My most embarrassing moment when I first started there and I was instructed to make phone calls to patrons to remind the about their overdue books. I went down the list of phone numbers diligently making each call and asking the patron if they were aware that "such & such book" was overdue. I dialed a number and an old man answered the telephone. He was very very old. I went into my spiel about the overdue book and before I thought about it, I had told him that the name of the book was "NO MORE HOT FLASHES". There was a long pause on the other end of the line and he finally said, I think that you have the wrong number.

I worked in libraries during my student years and I absolutely loved it. When I moved to Missouri, the opportunity to work at a library never came and I missed it terribly.

Now days, I imagine that the reference librarian is busy in a different way. In the age of the computer, most people can find their own information. Those quirky questions might never be asked in person again. Despite some of the personal difficulties of the patrons who came into the library, I loved to research obscure facts and and events for them.

I used to read several books a day from the time that I was 6 years old. It has only been in the past two years, that reading ceased to become like breathing for me. Upon reflection, every day is a research day on the web for me.

As adults we have trade-offs on our time. I have always found the time to read. I read so fast, that one book was not enough for me, I would need to read another one and another.

Someday, those books will be read and enjoyed by me. But my grandchildren have taken a special place in my heart and I don't want to miss a precious moment of their growing up.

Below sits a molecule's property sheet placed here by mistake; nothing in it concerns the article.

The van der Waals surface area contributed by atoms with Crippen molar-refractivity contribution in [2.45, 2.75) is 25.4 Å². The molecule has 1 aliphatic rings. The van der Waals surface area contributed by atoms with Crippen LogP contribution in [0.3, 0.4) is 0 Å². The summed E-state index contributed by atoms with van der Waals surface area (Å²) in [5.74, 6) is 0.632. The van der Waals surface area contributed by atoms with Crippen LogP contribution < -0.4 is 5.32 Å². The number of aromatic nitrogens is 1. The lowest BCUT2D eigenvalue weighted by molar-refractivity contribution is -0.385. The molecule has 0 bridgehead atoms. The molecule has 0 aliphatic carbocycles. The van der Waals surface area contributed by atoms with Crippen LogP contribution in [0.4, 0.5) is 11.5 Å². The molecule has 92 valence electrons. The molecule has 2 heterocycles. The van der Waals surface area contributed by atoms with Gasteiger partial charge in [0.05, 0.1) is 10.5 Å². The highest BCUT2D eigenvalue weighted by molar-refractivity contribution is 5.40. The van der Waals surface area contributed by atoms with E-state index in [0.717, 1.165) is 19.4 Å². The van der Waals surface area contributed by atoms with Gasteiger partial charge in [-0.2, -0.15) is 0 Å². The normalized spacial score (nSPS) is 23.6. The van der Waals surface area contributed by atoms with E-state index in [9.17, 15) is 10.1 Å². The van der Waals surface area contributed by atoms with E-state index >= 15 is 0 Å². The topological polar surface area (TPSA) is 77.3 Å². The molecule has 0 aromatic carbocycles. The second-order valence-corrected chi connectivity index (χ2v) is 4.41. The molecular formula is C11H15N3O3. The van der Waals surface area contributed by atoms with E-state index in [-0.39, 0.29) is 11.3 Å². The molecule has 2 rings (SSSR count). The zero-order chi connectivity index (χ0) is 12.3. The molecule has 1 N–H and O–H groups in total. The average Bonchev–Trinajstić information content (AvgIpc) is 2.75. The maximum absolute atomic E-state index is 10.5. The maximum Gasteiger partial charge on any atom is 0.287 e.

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I love Libraries although I haven't been to one in years.

I've been a reader all my life, my very first books were the "Nancy Drew" books. My Grandma would give me a $1.00 so I could buy a new one each week end that I stayed at her house and that included the tax. :)

As years went by, I didn't always have the time to read every day with a houseful of children and a work schedule sometimes.

I have been reading every night before going to bed for about 10 years now. I went from the Nancy Drew books to Mysteries and then moved on to Non Fiction which I've been reading since way back in the 70's

I buy my books at the Idaho youth Ranch here or buy online.

I just ordered and received 2 books from One is by Ashley Judd and the other by her sister. I read autobiography's, history, true crime, any thing that is true. lol !

I also just ordered me a Kindle which I had been wanting for a long time. I can hardly wait until it gets here next week..

-- Posted by MsMarylin on Fri, Apr 29, 2011, at 9:22 AM

Entertaining story Bonnie.... all kinds of people are everywhere huh?

-- Posted by jessiemiller on Fri, Apr 29, 2011, at 10:02 AM

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Walking the Fence Line
Bonnie Bird
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Fixing fence is the one of the hardest jobs on a ranch. I no longer live on a ranch, but I do know what hard work is. Fences are everyone's concern, but nowadays,the "hole" is always your neighbor's side not your own. It used to be that you would respect your neighbor and mend the fence together. If their cows got in your field, a simple phone call resolved the problem. You might even saddle up your own horse and help them gather them up. We need more people who are willing to roll their sleeves up and fix the fence regardless of who your neighbor is. There are people in this country who need to be reminded that a fence is like the way you should conduct your life. Your posts should be straight and neat. The wire needs to be stretched tight and your gate might be closed, but can still be easily opened. And most of all, we can all saddle up together and ride the range, it won't matter if you have an Appaloosa, Quarter Horse or Thoroughbred. The cows still have to be gathered, fences have to be fixed, and the range is a wide open space of opportunity for us all.